international trade-unions; called together by the Woman in Industry Service to give expreSSIOn to the views of working women regarding labor problems of the war, adopted. the following resolutions:
Whereas the abnormal condition arising as a result of the war may necessitate the temporary suspension ()f standards and conditions governing the
employment of women: Therefore be it
Resolved, That it is the sense of this conference of representative tradeunion women that the standards and conditions regulating the employment of
women at night shall not be lowered, this in keeping with the proclamation of
the Councll of National Defense in April, 1917, unless as an urgent war measure and then only aiter a careful investigation has been made of the industry
or plant requesting such privilege: And be it further
Resolved, That this investigation be of the most rigid character and be made
by the representatives designated by the Councll of National Defense, the Secretary of Labor, and the Woman in Industry Service in cooperation with the
American Federation of Labor, upon whose report and findings shall be determined whether permission shall be granted for the temporary suspension of
standards and conditions.

This resolution fairly represents the attitude of all the ~oups
most actively interested· in the maintenance of standards-wIllingness to meet a genuine emergency, but grave concern that the emergency should be real and not an excuse for relaxing labor laws.
A 'little more than a month later the signing of the armistice made
final action by the Council of National Defense unnecessary, and,

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therefore, the plan was never :{>ut into effect. The whole problem
and the consideration given to It are recounted here because during
the war J?eriod the Woman in Industry Service devoted a great deal
of attentIOn to it, and because, too, it had significance in revealing
how complex is the relation between production and any phase of the
conditions of employment and how necessary it is to insISt that conditions affecting the health of the workers shall not be rendered
adverse in the supposed interest of production, when in the long run
efficiency of management can make industry both productive and
healthful for the workers. Experience all points to the fact that
production is made satisfactory through the delicate adjustment of
many factors, in which high standards in conditions of labor are
fundamental. The whole experience in dealing with the problem of
night work revealed also the strength of pubhc opinion against the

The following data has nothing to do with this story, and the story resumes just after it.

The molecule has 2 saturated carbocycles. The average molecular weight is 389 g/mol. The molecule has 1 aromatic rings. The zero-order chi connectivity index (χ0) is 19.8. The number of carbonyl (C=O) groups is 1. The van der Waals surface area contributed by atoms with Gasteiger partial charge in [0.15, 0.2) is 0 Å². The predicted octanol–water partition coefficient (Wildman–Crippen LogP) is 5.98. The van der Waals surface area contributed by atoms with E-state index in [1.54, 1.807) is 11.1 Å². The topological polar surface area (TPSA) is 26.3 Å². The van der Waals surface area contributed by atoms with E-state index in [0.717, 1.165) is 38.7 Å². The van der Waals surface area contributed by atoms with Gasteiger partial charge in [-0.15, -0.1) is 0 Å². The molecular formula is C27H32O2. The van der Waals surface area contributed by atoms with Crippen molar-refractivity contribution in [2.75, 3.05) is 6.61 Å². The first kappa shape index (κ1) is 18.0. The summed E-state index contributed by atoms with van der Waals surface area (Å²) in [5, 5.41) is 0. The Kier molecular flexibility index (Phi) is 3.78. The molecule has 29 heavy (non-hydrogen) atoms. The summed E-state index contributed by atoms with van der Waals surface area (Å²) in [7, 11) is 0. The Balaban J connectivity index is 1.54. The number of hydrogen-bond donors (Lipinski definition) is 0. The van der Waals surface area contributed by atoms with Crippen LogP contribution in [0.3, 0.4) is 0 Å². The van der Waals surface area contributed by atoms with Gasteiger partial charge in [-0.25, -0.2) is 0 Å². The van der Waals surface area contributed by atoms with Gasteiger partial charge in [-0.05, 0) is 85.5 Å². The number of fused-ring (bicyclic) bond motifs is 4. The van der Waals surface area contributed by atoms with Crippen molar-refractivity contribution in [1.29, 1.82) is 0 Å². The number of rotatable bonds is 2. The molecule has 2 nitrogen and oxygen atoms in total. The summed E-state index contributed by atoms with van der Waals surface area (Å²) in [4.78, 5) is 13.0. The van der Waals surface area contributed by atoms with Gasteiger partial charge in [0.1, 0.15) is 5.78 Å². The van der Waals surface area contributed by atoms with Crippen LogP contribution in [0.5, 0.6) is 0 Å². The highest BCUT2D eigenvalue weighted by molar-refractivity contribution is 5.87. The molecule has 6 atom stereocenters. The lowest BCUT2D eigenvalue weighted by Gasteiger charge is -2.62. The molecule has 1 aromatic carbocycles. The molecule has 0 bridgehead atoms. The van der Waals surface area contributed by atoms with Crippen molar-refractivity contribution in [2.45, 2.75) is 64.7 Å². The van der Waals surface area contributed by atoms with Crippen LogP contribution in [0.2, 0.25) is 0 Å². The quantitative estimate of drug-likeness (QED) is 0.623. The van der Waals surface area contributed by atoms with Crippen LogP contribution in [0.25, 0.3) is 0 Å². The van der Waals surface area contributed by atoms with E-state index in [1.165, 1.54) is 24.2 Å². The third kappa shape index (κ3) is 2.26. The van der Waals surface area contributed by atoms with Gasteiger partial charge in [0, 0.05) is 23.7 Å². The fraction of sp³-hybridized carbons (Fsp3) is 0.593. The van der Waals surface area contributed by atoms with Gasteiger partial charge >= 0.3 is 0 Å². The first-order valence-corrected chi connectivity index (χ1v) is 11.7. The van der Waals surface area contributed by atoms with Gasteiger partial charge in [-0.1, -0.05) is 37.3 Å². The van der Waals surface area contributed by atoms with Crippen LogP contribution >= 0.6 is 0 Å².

employment of women at night. No State repealed a law against
night work during the war. Two States, Kansas and Wisconsin,
prohibited it in special occupations by rulings of the State industrial
commissions, and one State, N ew York, enlarged the scope of its
previous law after the entry of the United States into the war.
STATE LnOB. LAWS DVB.DlG THE WAB..

While the subject of night work for women absorbed so much
attention, especially in the last few months of the war, this was
but one phase of the whole question of the enforcement of State
labor laws in plants working on war contracts for the Federal Government and the necessity for cooperation between Federal and
State agencies concerned in conditions of labor.
In several instances the jurisdiction of State officials was challenged in munitions plants on the ground that the State did not
have authority over Federal property. A decision of the Judge
Advocate General of the Army on this subject caused some confusion
in seeming to uphold this view, at least for certain types of contracts. To clear up the confusion the War Labor Policies Hoard arranged to have inserted in all contracts a clause requiring full compliance with the labor laws of the State in which the goods were
manufactured. Thus the observance of State. labor legislation became a contract obligation of the manufacturer to the Federal
Government, regardless of the jurisdiction of the State authorities
in his plant.
'
Because of the great importance of State labor laws as measures
of protection for women, the Woman in Industry Service gave a
great deal of attention to this subject. Its director, acting as chairman of a special committee of the War Labor PoliCIes Board,
assisted in formulating a plan of administration which should render
this clause of the contracts enforceable. Federal machinery for this
purpose did not exist, and, moreover, even if it had been available
the advantages of inspection and enforcement by State agencies
seemed clear. It was more economical to use an administrative
agency already equipped through past experience. It avoided the
duplication which would have been probable if both State and Federal agencies had undertaken the task separately, and from the